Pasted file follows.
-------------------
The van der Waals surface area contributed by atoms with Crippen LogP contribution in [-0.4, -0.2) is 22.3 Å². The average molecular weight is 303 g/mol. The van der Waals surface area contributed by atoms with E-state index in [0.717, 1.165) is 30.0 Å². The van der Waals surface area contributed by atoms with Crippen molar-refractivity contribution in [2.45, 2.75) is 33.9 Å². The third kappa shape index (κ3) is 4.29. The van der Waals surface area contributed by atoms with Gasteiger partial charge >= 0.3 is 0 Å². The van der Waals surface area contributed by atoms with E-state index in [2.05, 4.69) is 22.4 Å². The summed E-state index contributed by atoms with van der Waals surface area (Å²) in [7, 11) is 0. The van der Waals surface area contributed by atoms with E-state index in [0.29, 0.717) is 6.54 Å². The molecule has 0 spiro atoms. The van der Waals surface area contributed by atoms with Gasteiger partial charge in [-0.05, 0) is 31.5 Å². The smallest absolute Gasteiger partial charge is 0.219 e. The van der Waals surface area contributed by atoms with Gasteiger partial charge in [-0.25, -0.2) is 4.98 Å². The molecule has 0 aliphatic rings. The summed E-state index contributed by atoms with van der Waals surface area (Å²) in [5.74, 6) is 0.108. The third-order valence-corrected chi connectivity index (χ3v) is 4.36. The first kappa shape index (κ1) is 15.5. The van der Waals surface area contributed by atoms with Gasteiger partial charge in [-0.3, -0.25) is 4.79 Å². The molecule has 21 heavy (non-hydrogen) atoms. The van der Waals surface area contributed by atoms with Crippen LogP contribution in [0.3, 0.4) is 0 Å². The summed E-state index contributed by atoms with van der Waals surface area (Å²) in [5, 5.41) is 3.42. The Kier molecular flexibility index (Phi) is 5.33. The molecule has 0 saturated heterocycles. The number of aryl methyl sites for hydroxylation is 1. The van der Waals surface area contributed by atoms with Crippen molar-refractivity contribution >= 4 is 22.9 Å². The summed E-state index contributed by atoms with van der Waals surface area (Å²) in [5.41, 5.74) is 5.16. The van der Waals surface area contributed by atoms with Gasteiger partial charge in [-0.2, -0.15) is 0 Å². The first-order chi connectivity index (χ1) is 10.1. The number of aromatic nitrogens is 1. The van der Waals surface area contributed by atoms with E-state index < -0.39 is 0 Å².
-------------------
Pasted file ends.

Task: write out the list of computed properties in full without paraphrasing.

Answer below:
The van der Waals surface area contributed by atoms with Crippen LogP contribution in [-0.4, -0.2) is 22.3 Å². The average molecular weight is 303 g/mol. The van der Waals surface area contributed by atoms with E-state index in [0.717, 1.165) is 30.0 Å². The van der Waals surface area contributed by atoms with Crippen molar-refractivity contribution in [2.45, 2.75) is 33.9 Å². The third kappa shape index (κ3) is 4.29. The van der Waals surface area contributed by atoms with Gasteiger partial charge >= 0.3 is 0 Å². The van der Waals surface area contributed by atoms with E-state index in [2.05, 4.69) is 22.4 Å². The summed E-state index contributed by atoms with van der Waals surface area (Å²) in [7, 11) is 0. The van der Waals surface area contributed by atoms with E-state index in [0.29, 0.717) is 6.54 Å². The molecule has 0 spiro atoms. The van der Waals surface area contributed by atoms with Gasteiger partial charge in [-0.05, 0) is 31.5 Å². The smallest absolute Gasteiger partial charge is 0.219 e. The van der Waals surface area contributed by atoms with Gasteiger partial charge in [-0.25, -0.2) is 4.98 Å². The molecule has 0 aliphatic rings. The summed E-state index contributed by atoms with van der Waals surface area (Å²) in [5.74, 6) is 0.108. The third-order valence-corrected chi connectivity index (χ3v) is 4.36. The first kappa shape index (κ1) is 15.5. The van der Waals surface area contributed by atoms with Gasteiger partial charge in [-0.3, -0.25) is 4.79 Å². The molecule has 21 heavy (non-hydrogen) atoms. The van der Waals surface area contributed by atoms with Crippen LogP contribution in [0.3, 0.4) is 0 Å². The summed E-state index contributed by atoms with van der Waals surface area (Å²) in [5, 5.41) is 3.42. The Kier molecular flexibility index (Phi) is 5.33. The molecule has 0 saturated heterocycles. The number of aryl methyl sites for hydroxylation is 1. The van der Waals surface area contributed by atoms with Crippen molar-refractivity contribution >= 4 is 22.9 Å². The summed E-state index contributed by atoms with van der Waals surface area (Å²) in [5.41, 5.74) is 5.16. The van der Waals surface area contributed by atoms with Gasteiger partial charge in [-0.2, -0.15) is 0 Å². The first-order chi connectivity index (χ1) is 10.1. The number of aromatic nitrogens is 1. The van der Waals surface area contributed by atoms with E-state index < -0.39 is 0 Å².